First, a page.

The Cheapskate’s Stash Expansion Guide

I’m cheap thrifty saving money for a(n) (expensive) carrier. But, in the meantime, I like to change up the stash a bit without spending much. This post is to share with you my favourites: dye, no sew ring slings, DIY, SPOCS and trade.


Everyone loves a good dye job, but alot of us don’t have the equipment to start out with. I’ve only dipped a toe into this world of fabric modification and have had alot of fun dyeing wool and silk with food dye and vinegar so far. I wouldn’t hurry off to dip an expensive silk wrap or sling into a mop bucket full of vinegar and a half a bottle of food dye, but it’s a fun place to start experimenting with scraps of silk or wool and then move on to bigger and grander things. Once you’re a bit more confident, you can venture into the world of procion-type and acid dyes. A great start to the dyeing hobby can be found here. Have you thought about trying your hand at batik, shibori, tie dye, screen printing? There’s a whole world of fabric modification techniques just waiting to be explored.

No Sew Ring Slings:

No sew ring slings are a gift to the cheap and changeable! Take one pair of rings, a suitable length and weight of cloth and voila! You have a new sling for the day (or week, or until you get bored). You can find instructions here. No sewing machine required. This method is great to use on a short wrap, but I have also used it successfully on cashmere and cotton shawls. It’s a little bit of glam for a very cheap price.

Usually, I find a large pair of rings works best on most shawls, but if you are using a cashmere or other very smooth, slippery or thin fabric, then you may find medium rings work better. Since rings are less than $10 a pair, I have a couple of pairs in different colours for when I like to change things up a little.

The usual safety considerations apply. Use a suitable width and weight of fabric- carrying a large toddler in featherweight chiffon is not safe! There is a good discussion of fabric types here. Make sure you use rings suitable to the purpose. There is a thorough dicussion of ring types to be found here.

Do It Yourself:

Welcome to the dark side. If you have a sewing machine then start here and then clear the schedule for the rest of the week. This is a great way to experiment, come up with designs that suit you and have fun while you’re at it. It’s time consuming, but it is a cheap way of expanding the stash. In the future, we’ll be bringing you blog posts solely dedicated to the DIY phenomenon. We can’t do justice to it here.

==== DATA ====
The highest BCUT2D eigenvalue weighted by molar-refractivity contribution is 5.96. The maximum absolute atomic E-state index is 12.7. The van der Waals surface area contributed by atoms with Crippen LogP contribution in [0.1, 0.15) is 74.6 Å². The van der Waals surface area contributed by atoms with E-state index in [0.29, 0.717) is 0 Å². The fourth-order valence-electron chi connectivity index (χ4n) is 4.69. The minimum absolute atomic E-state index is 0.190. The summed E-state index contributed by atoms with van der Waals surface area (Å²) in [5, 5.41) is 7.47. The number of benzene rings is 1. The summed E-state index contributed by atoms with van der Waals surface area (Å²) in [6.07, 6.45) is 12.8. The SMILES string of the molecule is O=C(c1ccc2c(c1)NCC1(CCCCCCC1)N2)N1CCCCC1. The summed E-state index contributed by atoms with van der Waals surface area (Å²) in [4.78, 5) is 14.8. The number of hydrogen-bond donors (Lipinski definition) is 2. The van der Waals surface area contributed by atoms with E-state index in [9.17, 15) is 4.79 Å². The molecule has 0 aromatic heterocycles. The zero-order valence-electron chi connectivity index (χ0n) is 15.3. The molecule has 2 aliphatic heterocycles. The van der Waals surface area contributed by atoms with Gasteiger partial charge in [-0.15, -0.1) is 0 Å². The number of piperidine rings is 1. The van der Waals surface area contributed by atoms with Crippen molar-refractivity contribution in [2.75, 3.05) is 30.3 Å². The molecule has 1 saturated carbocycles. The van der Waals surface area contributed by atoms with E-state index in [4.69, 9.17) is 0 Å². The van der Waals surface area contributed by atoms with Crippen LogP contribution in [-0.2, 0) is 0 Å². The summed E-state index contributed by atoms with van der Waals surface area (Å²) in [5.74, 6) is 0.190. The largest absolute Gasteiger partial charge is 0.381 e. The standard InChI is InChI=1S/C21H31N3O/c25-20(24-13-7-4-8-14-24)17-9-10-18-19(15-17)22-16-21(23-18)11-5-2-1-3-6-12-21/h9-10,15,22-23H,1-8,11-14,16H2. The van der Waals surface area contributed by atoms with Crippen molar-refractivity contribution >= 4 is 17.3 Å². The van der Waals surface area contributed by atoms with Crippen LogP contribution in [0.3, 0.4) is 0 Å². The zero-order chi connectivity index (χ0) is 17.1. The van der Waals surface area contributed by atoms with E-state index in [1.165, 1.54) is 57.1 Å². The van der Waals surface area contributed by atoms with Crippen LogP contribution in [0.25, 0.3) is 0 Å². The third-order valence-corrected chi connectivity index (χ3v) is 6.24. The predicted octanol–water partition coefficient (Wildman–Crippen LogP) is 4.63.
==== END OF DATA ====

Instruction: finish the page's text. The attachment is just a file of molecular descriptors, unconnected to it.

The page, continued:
With all the interest in German Style Woven wraps, it’s often easy to overlook the fact that they are, in fact, pieces of cloth. Specially woven pieces of cloth in pretty colours and designs, but pieces of cloth at that. You can also carry your baby in osnaberg, gauze, jersey and many other pieces of cloth, both stretchy and woven. If you add a bit of dye, your carrier will be unique and special for a bargain price.


Temporary or permanent, if you find someone with something you’d like to try and you have something they would like to try, then no money need ever change hands if you can get together. This is a great way to try different things.


You can be cheap and you can change your stash on a regular basis. All it takes is a little creativity, some know-how and a place to start.

How do you change up your stash when you feel the urge? Leave a comment and let us know!

About Steph

Steph is a Mum of three with a passion for babywearing and some excellent skills with knots.
This entry was posted in Babywearing Info, Ring slings and pouches, Wraps and tagged , , , . Bookmark the permalink.

One Response to The Cheapskate’s Stash Expansion Guide

  1. I love experimenting with pieces of cloth found around the house. Tablecloths, bedsheets, shawls… It also means I can try something new to carry my baby without having to go to the shops. I hate shopping (which is funny for someone who works in retail) and I hate sewing, so the SPOC method is perfect for me!

    On the topic of trades, it can be daunting if you don’t actually have any friends who use slings. Try going to local babywearing meets, or join internet forums, to learn more about different kinds of carriers and make friends with people you can swap with. When trading on the internet, use the common sense safety rules: don’t give out your bank account or credit card details without being sure of who they’re going to, check out your trading partner’s reputation (eg eBay feedback, ratings on other forums), and use registered post so you can track your parcel once it’s sent.

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